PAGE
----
is fish tank water bad for cats

Is Fish Tank Water Bad for Cats?

People who keep fish as pets could also have different animals for pets. I have 2 dogs, Mabel and Dave. Luckily, they don’t pay any attention to our fish tank whatsoever. In fact, I don’t think Dave has even noticed it’s there. He is a puppy though.

This seems to be quite common amongst dogs. They may take an interest and watch the fish moving around the tank, but that’s about as far as it goes.

Cats however, can be a different story altogether!

Some cats develop a bit of an obsession with getting access to the fish tank. This can sometimes cause undue stress to the little guys in the tank.

do cats like fish tanks

Surprisingly though, it’s not the fish they are after, but the water.

It is not advised for cats to drink fish tank water in large amounts, especially if the tank is dirty, as there is a risk of bacteria being spread both from the water to the cat, and possibly from the cat to the water.

It can be dangerous for a cat to drink large amounts of water from your tank if it is a saltwater tank, due to the high amount of sodium in the water.

In this article, I will discuss if it is possible for cats and fish to live together in perfect harmony, and what it is about fish tanks that cats love so much.

Can You Have a Fish Tank with Cats?

It can work perfectly well to keep both tropical fish and cats as pets in your home. Thousands of people around the world manage to do so successfully.

As a pet owner, your primary concern is of the welfare of both sets of animals. Making sure your cat doesn’t stress your fish, and that your cat doesn’t get injured around your tank are both important things to take into consideration.

It is important for your fish tank to be safely out of reach of a cat, and for any electrical wiring on or around floor level to be inaccessible for a cat as well.

Many cats do find fish in a tank fascinating to watch. Some cats have been known to sit for hours watching the fish swim around their tank. Some cat owners have been known to buy fake fish tanks for their cats to watch (I think they are more commonly used as night lights).

Whether you already have a cat and are about to add a fish tank, or the other way around, you will need to keep a close eye at first on how much interest the cat is taking in the fish, and take the necessary steps to keep everyone safe.

The first thing to do is to cat proof your fish tank.

cat proof a fish tank

How to Cat Proof your Fish Tank.

  1. Make sure you fish tank has a lid. Many fish tanks now come with a lid attached on a hinge. They usually have a little feeding hatch as well which you open up when adding food. This is mostly to stop any fishy jumpers making a dash for freedom, but it also comes in very handy to stop any feline paws swiping in the water.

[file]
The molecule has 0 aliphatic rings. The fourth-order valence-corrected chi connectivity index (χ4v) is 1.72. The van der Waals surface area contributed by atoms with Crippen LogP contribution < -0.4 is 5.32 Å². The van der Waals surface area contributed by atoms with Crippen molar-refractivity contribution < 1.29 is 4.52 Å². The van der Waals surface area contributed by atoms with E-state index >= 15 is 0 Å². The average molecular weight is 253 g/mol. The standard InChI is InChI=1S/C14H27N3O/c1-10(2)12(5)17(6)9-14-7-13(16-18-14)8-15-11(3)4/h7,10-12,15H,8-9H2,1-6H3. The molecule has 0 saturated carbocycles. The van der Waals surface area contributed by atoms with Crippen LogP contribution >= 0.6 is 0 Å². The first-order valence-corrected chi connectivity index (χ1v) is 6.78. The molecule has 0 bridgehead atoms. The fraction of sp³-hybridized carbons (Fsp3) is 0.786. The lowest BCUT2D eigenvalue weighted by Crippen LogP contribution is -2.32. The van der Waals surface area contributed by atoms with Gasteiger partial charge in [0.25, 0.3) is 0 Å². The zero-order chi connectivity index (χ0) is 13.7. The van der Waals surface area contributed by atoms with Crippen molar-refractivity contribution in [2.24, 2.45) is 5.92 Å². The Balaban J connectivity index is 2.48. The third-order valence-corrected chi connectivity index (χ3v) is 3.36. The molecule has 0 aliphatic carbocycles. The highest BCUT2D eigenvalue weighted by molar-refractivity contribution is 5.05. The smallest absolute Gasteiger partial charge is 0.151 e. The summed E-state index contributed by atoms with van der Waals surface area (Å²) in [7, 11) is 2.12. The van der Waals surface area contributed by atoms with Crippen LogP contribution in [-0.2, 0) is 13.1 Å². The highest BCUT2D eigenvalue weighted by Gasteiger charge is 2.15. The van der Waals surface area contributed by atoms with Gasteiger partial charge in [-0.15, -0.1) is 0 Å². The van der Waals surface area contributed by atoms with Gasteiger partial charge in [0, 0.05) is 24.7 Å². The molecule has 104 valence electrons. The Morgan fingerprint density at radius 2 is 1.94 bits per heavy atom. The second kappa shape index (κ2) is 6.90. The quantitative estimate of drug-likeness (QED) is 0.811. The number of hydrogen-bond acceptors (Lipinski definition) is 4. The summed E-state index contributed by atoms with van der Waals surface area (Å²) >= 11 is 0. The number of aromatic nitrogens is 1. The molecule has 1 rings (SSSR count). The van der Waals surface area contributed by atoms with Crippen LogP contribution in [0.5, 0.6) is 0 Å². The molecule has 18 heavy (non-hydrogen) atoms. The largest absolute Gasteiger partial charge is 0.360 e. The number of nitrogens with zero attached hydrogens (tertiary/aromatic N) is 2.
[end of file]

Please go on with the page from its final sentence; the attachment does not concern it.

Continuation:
2. If your tank does not have a lid, make one! It can be something as simple as using mesh netting to cover the top of the tank. The most popular type of homemade tank lid is using plastic or polycarbonate. Best practise is to make sure you drill a few holes into your plastic lid, especially if you have plants in your tank. This will stop too much condensation forming. You could also buy one either online or from your local aquarium if you aren’t a do-it-yourself kind of person.
  3. Make sure all wiring is completely out of reach from inquisitive felines. Whether it be placed securely behind the tank or covered with cable trunking. This is important whether you have any other pets or not. It looks nicer for a start!
  4. Don’t have any furniture right next to the tank that the cat can climb onto to access the tank. This is probably one of the steps that you may need to do if your cat starts taking an interest in the fish tank. If you are unable to move the furniture away, try and place a few obstacles where you can to try and deter the cat from getting to the tank.
  5. Make sure your cat’s food, water and toys are in a different room to the fish. If they are in a separate room, your cat will hopefully spend more time in that room than the one where the tank is.
  6. Get your cat a water fountain. The main reason why your cat is interested in your fish tank is due to the moving water within it. Cats find moving water to be safer than still water in a bowl. Water fountains for cats is an actual thing that people buy, and it works great as a diversionary tactic.